I may end up with twins - specifically thick twins rated as half and twins, so I have some confidence to bring up two seconds, but I can clip them both to the same pro. I think they are one of the most versatile options.
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Postby builttospill » Thu Mar 04, 2010 6:07 am

I have mixed feelings about climbing with two ropes. It really is a matter of trade-offs. I've done alpine rock routes with twin ropes and a single rope/tag line set up, and just a single rope.

I've never really used half/double ropes, and I don't see the point. My twins are lighter, and just as easy to use. They don't offer the same ability to protect wandering pitches, but properly slinging placements alleviates that problem much of the time. I have climbed in a group of 3 and had both seconds follow, each on a strand of the twin system. I see no problem in doing this--since it's essentially a top-rope fall if the second comes off.

For twins, I use an autoblock off the anchor 98% of the time. With a single I rarely do, prefering to belay from my harness.

It's really a matter of trade-offs. I would rarely use twins or doubles on routes that did not involve multiple rappels on the descent, since I would prefer to save weight with a single and just hope we didn't have to bail. I would rarely use the single + tag line on a route with multiple raps (since I own twins), because I find the tag lines are harder to deal with than the twins in terms of tangles and pulling the rope.

Two ropes do multiply the hassle at belays, but much of this is overblown. The one place it is a big pain in the ass is hanging or semi-hanging belays. If a route has decent ledges, it's no big deal. With hanging belays it is far more important to stack it nicely, to avoid dealing with lots of potential snags/messes.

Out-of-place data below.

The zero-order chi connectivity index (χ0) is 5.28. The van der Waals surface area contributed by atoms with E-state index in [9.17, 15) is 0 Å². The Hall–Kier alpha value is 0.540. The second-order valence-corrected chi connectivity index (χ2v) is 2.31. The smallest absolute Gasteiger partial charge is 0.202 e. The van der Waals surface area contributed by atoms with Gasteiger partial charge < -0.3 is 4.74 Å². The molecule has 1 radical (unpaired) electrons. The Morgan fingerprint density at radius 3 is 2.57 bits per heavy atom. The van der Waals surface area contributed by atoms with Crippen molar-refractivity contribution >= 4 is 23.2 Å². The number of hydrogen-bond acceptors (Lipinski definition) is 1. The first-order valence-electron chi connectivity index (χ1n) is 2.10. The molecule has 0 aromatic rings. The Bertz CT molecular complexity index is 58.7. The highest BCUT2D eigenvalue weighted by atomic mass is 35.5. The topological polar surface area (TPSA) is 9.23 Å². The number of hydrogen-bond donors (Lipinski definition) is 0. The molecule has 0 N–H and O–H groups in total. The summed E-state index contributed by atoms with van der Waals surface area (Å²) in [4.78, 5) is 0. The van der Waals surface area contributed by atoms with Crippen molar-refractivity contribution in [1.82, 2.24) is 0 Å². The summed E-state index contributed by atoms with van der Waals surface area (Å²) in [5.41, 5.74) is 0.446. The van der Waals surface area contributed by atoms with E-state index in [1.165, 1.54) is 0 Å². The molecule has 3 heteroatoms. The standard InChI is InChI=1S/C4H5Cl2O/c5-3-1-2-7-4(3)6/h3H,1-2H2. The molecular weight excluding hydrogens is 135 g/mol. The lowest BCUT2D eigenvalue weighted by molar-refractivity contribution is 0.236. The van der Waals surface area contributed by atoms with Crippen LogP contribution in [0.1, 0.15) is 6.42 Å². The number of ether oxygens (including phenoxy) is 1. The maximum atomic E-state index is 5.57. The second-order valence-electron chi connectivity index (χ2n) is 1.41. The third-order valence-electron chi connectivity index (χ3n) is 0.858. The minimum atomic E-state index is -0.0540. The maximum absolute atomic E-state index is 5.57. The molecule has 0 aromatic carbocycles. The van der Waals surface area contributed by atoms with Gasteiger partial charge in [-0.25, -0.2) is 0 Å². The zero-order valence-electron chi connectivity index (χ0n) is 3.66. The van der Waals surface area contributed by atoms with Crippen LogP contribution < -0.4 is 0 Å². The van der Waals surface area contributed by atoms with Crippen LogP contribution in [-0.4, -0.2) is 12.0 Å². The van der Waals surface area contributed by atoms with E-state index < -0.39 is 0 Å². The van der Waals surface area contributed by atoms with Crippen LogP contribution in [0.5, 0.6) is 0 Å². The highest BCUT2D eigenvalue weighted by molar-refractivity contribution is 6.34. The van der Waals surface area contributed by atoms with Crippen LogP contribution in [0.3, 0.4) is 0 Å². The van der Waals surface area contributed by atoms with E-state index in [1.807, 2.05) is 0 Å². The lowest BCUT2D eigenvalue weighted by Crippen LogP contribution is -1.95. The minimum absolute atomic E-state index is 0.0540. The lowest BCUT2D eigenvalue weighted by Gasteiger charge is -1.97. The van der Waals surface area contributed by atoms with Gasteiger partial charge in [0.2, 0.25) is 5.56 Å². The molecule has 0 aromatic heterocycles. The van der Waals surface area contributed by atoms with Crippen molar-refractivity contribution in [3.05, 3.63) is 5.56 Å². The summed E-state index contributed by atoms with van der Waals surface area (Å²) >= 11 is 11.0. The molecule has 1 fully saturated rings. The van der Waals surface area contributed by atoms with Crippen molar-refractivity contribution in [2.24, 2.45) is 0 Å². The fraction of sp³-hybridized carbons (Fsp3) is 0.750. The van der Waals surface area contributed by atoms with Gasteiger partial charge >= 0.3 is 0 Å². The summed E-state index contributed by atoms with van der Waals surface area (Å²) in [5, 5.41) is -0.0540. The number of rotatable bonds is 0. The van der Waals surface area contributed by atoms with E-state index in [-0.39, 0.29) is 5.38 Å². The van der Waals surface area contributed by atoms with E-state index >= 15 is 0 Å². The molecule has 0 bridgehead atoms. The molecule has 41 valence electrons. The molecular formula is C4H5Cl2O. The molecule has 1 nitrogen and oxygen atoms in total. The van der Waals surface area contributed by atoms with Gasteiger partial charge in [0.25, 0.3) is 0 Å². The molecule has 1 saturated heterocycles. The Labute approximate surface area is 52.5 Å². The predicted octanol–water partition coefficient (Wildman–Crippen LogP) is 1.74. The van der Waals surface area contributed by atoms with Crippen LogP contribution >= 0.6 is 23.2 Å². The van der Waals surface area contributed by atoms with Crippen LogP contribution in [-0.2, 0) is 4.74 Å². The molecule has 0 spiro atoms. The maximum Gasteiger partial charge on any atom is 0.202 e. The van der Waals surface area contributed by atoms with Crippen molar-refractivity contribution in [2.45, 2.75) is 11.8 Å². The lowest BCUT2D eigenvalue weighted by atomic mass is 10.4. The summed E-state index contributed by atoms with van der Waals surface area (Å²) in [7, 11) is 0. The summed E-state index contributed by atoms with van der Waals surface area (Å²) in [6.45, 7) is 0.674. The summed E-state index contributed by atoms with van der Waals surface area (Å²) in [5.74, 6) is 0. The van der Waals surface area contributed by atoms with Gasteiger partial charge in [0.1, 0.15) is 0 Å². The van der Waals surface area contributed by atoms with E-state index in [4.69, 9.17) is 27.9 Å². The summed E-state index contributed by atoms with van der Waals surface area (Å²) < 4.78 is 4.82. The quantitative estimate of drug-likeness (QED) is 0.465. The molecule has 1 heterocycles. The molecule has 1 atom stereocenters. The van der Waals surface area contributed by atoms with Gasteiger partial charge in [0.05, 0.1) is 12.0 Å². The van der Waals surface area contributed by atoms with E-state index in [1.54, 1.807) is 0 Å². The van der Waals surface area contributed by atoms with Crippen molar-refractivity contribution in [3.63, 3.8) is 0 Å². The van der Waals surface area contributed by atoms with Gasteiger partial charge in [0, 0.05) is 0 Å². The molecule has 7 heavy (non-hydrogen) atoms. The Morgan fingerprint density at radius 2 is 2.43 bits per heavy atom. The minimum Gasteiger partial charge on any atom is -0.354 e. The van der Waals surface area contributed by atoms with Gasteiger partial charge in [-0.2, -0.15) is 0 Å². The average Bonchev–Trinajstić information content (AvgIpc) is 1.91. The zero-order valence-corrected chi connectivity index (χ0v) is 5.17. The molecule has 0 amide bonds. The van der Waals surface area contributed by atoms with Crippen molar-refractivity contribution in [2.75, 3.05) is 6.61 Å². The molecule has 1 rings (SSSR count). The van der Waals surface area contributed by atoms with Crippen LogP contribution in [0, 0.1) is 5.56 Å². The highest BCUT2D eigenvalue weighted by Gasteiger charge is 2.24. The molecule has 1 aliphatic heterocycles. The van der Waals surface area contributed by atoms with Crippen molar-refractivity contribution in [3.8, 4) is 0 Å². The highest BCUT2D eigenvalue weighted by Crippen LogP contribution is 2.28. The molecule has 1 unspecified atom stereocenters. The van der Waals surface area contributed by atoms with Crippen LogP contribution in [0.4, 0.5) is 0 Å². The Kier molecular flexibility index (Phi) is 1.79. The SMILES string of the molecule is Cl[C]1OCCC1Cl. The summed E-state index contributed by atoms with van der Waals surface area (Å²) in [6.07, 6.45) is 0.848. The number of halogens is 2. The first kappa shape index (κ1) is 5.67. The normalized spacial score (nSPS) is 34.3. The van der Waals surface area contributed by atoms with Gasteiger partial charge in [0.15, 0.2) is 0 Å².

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Postby Dow Williams » Thu Mar 04, 2010 4:43 pm

AlpineAffinity wrote:I was curious to hear what works and what doesn't in managing the rope mess. When you're bringing up the follower, what is the best way to keep the two ropes separate without taking the hand off the belay too much? Should I utilize a belay via auto-block more than directly from the hip?


Yes, you should get to where you are using the auto block directly from the station the majority of the time (in my case and diverse situations, 99%). Keeping the ropes separate is not an issue. You don’t want to keep them separate.

builttospill wrote: The one place it is a big pain in the ass is hanging or semi-hanging
belays. If a route has decent ledges, it's no big deal. With hanging belays it is far more important to stack it nicely, to avoid dealing with lots of potential snags/messes.


That is attributed to nothing more than lack of experience and is therefore not much of a real issue. Kind of like riding a bike. Once you have it down, you should never have a problem with it.